However, he should be able to improvise when the going gets tough as he develops cognitive awareness while acclimating to the speed of the game.

    Another decisive advantage RG3 will be working with this year is the luxury of playing within a Mike Shanahan offense. There's little doubt in my mind Shanahan will put Griffin in the best possible position to succeed by utilizing the things he does best.

    This should equate to tons of bootlegs and play-action roll-out passes designed to get him out of the pocket while taking away half the field to read.

    Shanahan has also installed some spread-option plays Griffin ran at Baylor. This makes sense considering it reduces his learning curve and helps with his comfort level during such a major adjustment.

    When the year is all said and done, RG3 will have put up bigger numbers than Luck while adding that electrifying element of big-play ability and many impressive highlights.

    Unfortunately for Luck, RG3 will be taking away another valuable piece of hardware Luck has been highly favored to win. Hopefully, Luck can maintain good sportsmanship as Griffin fills his trophy room with items Luck seemed once destined to win.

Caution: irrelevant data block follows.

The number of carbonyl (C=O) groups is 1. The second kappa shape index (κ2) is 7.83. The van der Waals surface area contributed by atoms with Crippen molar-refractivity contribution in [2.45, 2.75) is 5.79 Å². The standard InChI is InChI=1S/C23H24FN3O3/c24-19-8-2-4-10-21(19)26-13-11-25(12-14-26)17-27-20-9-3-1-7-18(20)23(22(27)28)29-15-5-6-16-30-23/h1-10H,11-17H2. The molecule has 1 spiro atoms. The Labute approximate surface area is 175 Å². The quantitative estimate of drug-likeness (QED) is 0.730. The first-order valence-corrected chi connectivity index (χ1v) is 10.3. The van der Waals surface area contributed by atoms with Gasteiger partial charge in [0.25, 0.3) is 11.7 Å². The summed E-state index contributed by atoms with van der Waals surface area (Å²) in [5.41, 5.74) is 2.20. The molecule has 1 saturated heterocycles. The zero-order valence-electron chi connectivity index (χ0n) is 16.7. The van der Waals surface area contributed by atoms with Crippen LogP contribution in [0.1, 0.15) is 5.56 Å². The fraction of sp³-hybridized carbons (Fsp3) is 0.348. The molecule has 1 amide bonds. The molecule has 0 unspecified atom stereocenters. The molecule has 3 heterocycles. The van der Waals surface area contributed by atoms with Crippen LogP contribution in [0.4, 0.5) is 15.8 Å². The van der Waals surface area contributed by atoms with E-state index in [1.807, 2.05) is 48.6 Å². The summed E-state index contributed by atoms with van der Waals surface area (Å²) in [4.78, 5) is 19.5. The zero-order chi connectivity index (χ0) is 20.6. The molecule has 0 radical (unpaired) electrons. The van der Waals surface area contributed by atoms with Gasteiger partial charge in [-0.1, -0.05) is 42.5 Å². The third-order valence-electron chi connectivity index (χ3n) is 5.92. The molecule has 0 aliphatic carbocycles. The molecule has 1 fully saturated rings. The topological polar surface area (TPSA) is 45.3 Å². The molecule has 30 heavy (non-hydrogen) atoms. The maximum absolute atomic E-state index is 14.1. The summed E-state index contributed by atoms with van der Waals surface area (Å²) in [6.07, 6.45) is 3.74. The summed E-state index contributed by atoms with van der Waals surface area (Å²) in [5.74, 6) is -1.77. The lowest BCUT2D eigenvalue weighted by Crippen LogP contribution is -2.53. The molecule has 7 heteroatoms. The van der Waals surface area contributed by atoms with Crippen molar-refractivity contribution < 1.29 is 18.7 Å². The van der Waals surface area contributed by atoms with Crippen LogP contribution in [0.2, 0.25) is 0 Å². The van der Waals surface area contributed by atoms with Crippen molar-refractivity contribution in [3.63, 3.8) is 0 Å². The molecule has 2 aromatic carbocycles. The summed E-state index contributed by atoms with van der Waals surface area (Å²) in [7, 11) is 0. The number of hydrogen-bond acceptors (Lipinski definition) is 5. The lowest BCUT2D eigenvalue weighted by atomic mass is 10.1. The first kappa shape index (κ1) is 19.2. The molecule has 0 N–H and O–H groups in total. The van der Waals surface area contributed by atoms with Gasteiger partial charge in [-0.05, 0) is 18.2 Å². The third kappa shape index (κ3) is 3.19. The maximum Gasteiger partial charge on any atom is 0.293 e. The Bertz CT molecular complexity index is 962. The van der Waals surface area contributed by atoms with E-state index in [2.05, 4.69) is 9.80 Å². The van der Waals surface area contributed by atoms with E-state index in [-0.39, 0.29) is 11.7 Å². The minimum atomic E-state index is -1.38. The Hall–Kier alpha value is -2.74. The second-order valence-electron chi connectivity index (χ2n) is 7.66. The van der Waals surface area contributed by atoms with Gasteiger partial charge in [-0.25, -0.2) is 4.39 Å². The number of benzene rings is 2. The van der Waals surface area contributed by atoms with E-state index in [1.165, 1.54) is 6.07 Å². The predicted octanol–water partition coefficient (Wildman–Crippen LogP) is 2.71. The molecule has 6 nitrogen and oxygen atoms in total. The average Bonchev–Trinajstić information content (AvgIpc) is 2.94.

Coach of the Year

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    Romeo Crennel

    One of the most likely ways to win this award is not necessarily by being the best team or even the best coach, but by being a coach who was able to turn a team around. It seems Crennel is in the right place at the right time after having taken over as the coach of Kansas City Chiefs.

    Last year, the Chiefs were riddled with injuries and failed to replicate the 10-6 season they had just two years prior. By all accounts, the Chiefs still have playoff-level talent on the roster and should be more explosive and experienced than the team that made the playoffs in 2010.

    If the Chiefs are able to muster up 10 wins under Crennel, it seems logical to assume he would be the front runner for Coach of the Year. I fully expect the Chiefs to have a winning record this year and at least match that season from two years back.